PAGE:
Since the beach is not a viable option for me in my current state in this otherworldly sweat feast, I have not found another respite from the heat besides the confines of my own air-con room. Fear not, I made big moves today by walking the Old Town of Hoi An to get a feel for it when it is less crowded. Even without the lit up lanterns glowing in the night, the city still brought its charm. In a way I could appreciate the architecture even more now as well as its artistic old timber wood carved structures in its pagodas and family homes. This traditional trading port town has many Chinese and Japanese characters emblazoned throughout its winding paths not willing to forget the past and history represented. After enough exploring of the streets themselves, I needed to investigate the Hoi An market for some food as traditionally to this area as possible. Checking off another dish on the check list, I dug into a bowl of mi quang with my quickly evolving deft chopsticks. Mi quang is a thick noodle dish laced in gravy highlighted by thinly sliced pork, a couple of boiled quail eggs, bean sprouts, and crunchtastic crisp wontons while accented with a salat of lettuce, mint, and cilantro (I never realized these two herbs played such an integral role in Asian cooking). After scoring some dessert in the form of three mangos (not all eaten in one sitting) plucked from the market, the stars randomly aligned to run into Giulia the Italian girl I met on Koh Rong Samloem in Cambodia. Still confused by the initial sight of her walking in my direction through the crowded narrow market, I could not get over how oddly small the world is capable of being. We caught up on the gaps in our itineraries that led us to where we were today after all the time apart. Off to do our own separate things, we tried to make plans for later to link up to hit the Old Town. My plans turned into no plans at all since I had nothing else better to do with my time than to escape the entrapment of the heat for the solitude of my winter haven air-con living quarters. I think I can allow myself some rest here and there when it is well deserved otherwise you just go bonkers from the go-go hectic pace of travel and the requirement to do this, that 24/7; you forget what doing nothing feels like. It is when nothing turns into a theme of complacency that you have a real problem. I occupied my time with my meditative practice of writing as well as researching future travels that do not stand too far into the distance, specifically the Pandora’s box that is India. I went to the same restaurant that I had grown to love thanks to the tender care the woman running the show provided through her splendid cooking and welcoming hospitality. Crossing off the last two items on my Hoi An foodie to do list was an absolute pleasure. White rose dumplings softly steamed to perfection with shrimp meat held within the core of this formed culinary eye candy. All the while I sipped through some freshly brewed beer that made me realize no two fresh beers are the same. Yesterday’s could have been a finely crafted recipe while today limped through watered down confusion. Next up, a Vietnamese salad delivered on all notes once I got my paws onto never ending supply of fish sauce. The salad is unlike a Western salad that derives its bulk from the lettuce, spinach, or other greens; a Vietnamese salad has all its players lend a hand to achieve the overall goal of making my palate tingling with delight. It had lettuce leaves, mint, pineapple, cucumbers, paper thin melt in your mouth pork, tomato slices, roasted peanuts, carrots, mango, onion, vinegar. Along with my own touch of fish sauce and a sweet and spicy chili paste, the salad could do no wrong. The salad got amped just a bit if that were possible when heaped onto shrimp scented crisps and a bed of rice to soak up whatever drippings may have been leftover from this divine introduction into the world of Vietnamese salads. The mom and daughter didn’t seem capable of letting me go. I hung around for a little while longer to commiserate with another of the fallen (riding Vietnam by motorbike never promised to be easy). As another sign of how awesome the mother is, she attached some take away bananas as snack for later. They kept saying ‘see you later’ which I couldn’t quite make a promise to as delicious as a thought that may be. I was late to meet up with Giulia and thanks to the delay we were never able to connect in the night thanks to the rare concept of traveling without some sort of high tech phone usually of the iPhone variety that seems common practice at this point. How were people able travel ten or even twenty years ago is beyond me. Oh the joys and the conveniences of the technology age.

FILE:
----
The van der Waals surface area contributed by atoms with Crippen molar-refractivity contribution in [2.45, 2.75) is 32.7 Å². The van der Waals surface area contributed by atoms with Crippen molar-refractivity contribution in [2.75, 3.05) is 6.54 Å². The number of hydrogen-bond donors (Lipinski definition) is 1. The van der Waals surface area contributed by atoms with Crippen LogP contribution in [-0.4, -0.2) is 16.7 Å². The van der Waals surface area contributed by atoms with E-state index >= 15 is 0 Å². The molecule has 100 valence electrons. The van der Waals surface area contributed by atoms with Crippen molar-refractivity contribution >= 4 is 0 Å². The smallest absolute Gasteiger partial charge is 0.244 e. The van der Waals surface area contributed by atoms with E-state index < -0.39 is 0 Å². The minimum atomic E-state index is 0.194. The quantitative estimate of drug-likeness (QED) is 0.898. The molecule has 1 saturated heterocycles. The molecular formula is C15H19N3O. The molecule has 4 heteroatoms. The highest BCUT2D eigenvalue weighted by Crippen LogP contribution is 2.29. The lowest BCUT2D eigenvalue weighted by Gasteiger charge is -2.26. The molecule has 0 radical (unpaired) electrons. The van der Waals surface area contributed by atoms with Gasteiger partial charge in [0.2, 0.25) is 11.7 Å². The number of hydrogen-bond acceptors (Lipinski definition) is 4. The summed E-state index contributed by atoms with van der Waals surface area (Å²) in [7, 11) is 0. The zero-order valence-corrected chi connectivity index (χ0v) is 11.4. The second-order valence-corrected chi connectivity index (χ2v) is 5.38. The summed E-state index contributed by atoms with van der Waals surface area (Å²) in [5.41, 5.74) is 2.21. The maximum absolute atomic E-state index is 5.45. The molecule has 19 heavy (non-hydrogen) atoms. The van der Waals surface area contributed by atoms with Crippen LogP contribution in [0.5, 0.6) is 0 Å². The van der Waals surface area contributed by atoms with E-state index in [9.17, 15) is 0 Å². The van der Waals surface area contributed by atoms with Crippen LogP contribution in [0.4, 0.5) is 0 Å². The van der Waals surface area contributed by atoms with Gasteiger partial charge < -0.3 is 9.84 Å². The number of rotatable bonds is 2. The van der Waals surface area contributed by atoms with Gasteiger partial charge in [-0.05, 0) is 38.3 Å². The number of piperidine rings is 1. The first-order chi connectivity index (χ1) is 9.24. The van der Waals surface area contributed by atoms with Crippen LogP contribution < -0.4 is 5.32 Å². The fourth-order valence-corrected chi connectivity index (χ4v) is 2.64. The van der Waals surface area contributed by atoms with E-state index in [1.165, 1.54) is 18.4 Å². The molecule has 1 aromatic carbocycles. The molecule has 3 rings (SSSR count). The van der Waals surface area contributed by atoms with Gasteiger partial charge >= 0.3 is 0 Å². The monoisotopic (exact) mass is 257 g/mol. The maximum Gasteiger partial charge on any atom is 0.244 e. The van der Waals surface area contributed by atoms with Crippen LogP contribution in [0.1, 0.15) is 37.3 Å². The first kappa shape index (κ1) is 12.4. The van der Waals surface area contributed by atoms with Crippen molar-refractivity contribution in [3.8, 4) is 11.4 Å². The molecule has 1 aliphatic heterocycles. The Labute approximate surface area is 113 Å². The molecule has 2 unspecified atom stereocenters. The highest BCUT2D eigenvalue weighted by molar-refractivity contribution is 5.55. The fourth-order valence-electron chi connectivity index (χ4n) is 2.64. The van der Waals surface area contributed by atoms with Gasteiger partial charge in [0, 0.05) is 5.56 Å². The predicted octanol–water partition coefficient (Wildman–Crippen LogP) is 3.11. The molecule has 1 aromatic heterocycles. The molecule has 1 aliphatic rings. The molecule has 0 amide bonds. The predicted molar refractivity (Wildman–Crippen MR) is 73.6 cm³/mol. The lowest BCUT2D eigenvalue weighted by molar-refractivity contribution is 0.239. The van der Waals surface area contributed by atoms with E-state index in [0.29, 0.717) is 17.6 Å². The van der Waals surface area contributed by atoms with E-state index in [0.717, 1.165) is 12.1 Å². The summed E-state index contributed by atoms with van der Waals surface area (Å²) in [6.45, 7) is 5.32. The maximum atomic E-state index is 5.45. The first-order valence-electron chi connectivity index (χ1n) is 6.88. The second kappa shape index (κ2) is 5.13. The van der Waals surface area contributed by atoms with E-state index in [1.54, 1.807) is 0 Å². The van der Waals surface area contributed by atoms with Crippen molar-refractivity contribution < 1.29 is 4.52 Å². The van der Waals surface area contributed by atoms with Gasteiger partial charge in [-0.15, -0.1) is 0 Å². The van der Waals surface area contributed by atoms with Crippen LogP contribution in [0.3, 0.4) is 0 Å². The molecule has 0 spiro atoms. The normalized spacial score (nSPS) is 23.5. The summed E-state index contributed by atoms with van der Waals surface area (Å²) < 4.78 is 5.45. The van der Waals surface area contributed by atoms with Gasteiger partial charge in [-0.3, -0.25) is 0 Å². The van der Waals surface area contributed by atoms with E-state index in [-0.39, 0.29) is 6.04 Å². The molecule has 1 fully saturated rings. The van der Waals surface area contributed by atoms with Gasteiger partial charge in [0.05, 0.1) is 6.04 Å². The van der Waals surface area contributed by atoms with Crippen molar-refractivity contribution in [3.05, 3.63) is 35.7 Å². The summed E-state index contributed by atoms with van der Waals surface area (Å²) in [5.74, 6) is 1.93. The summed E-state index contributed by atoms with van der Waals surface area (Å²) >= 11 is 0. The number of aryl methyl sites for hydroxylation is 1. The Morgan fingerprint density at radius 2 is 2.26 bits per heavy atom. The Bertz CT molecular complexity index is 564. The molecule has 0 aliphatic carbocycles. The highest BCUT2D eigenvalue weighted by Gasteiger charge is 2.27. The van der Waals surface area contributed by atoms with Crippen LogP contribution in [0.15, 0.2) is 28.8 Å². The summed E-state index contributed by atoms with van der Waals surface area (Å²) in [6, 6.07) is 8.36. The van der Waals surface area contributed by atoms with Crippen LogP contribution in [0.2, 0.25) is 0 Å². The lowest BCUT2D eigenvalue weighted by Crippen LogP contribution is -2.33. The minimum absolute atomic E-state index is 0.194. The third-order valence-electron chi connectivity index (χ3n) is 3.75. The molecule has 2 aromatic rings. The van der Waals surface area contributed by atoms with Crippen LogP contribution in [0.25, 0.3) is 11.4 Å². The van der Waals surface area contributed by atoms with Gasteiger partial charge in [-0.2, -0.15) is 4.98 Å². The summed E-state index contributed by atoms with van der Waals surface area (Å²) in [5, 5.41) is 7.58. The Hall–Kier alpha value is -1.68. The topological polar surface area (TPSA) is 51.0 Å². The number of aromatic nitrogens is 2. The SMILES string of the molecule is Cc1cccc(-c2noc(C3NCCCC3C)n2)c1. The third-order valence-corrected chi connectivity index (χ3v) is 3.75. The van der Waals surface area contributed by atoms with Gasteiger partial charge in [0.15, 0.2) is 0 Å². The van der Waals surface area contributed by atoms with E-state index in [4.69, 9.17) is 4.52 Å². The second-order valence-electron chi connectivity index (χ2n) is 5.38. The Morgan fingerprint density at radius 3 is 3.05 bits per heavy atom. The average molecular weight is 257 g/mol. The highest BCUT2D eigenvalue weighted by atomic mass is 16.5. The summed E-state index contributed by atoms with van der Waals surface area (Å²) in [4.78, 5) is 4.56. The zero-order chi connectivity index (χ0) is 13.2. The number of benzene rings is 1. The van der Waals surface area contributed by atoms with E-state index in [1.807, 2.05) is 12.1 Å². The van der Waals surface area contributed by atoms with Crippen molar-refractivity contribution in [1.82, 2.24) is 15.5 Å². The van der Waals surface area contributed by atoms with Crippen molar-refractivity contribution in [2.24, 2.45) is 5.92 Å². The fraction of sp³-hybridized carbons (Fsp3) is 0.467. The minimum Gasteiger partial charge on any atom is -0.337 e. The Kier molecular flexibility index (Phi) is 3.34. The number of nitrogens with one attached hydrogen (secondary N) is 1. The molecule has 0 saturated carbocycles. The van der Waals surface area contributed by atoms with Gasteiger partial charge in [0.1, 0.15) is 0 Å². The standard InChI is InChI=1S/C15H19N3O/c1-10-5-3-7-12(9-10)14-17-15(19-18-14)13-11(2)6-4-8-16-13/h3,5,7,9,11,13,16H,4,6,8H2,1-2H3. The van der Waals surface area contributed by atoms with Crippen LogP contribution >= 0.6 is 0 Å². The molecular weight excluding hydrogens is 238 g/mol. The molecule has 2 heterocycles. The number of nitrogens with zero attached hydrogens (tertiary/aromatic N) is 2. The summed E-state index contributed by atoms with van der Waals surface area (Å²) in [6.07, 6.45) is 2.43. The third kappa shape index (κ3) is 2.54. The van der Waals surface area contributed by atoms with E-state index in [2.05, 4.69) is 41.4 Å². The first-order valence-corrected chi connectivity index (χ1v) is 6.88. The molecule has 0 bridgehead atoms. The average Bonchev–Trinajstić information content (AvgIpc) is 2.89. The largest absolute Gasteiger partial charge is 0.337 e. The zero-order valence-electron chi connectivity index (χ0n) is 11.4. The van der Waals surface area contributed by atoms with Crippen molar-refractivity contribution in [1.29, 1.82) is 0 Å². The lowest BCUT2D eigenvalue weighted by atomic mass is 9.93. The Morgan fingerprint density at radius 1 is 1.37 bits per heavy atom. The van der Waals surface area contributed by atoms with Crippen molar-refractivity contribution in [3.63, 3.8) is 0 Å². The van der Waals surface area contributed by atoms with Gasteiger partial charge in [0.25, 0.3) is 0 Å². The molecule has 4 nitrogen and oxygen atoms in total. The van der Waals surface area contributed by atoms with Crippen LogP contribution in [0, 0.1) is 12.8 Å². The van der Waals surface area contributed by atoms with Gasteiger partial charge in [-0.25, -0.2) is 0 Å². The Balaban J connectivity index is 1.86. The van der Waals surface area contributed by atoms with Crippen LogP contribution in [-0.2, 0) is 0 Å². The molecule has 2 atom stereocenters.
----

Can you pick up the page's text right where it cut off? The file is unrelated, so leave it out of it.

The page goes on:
Riding Vietnam Day 169: Getting Restless